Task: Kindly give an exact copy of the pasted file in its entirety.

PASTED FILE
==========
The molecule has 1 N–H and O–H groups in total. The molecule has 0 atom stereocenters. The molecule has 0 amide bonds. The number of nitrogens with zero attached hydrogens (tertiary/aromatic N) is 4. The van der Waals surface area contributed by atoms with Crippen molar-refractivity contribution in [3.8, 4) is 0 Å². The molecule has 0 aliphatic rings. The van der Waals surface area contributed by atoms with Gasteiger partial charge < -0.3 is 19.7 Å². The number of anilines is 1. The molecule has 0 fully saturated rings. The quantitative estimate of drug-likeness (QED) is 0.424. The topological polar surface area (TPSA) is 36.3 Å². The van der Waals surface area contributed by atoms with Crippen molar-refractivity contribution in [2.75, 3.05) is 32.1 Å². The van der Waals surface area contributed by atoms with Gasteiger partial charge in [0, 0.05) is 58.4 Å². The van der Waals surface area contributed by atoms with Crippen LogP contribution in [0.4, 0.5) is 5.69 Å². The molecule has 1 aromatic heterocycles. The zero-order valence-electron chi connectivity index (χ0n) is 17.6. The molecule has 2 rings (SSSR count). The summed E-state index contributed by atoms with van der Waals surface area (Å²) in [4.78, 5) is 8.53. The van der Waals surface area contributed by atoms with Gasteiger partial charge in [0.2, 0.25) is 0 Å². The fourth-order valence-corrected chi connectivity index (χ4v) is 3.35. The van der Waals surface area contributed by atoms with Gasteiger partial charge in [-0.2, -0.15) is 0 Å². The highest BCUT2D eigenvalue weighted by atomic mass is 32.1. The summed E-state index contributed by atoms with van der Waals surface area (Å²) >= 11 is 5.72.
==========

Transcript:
The molecule has 1 N–H and O–H groups in total. The molecule has 0 atom stereocenters. The molecule has 0 amide bonds. The number of nitrogens with zero attached hydrogens (tertiary/aromatic N) is 4. The van der Waals surface area contributed by atoms with Crippen molar-refractivity contribution in [3.8, 4) is 0 Å². The molecule has 0 aliphatic rings. The van der Waals surface area contributed by atoms with Gasteiger partial charge < -0.3 is 19.7 Å². The number of anilines is 1. The molecule has 0 fully saturated rings. The quantitative estimate of drug-likeness (QED) is 0.424. The topological polar surface area (TPSA) is 36.3 Å². The van der Waals surface area contributed by atoms with Crippen molar-refractivity contribution in [2.75, 3.05) is 32.1 Å². The van der Waals surface area contributed by atoms with Gasteiger partial charge in [0, 0.05) is 58.4 Å². The van der Waals surface area contributed by atoms with Crippen LogP contribution in [0.4, 0.5) is 5.69 Å². The molecule has 1 aromatic heterocycles. The zero-order valence-electron chi connectivity index (χ0n) is 17.6. The molecule has 2 rings (SSSR count). The summed E-state index contributed by atoms with van der Waals surface area (Å²) in [4.78, 5) is 8.53. The van der Waals surface area contributed by atoms with Gasteiger partial charge in [0.2, 0.25) is 0 Å². The fourth-order valence-corrected chi connectivity index (χ4v) is 3.35. The van der Waals surface area contributed by atoms with Gasteiger partial charge in [-0.2, -0.15) is 0 Å². The highest BCUT2D eigenvalue weighted by atomic mass is 32.1. The summed E-state index contributed by atoms with van der Waals surface area (Å²) >= 11 is 5.72.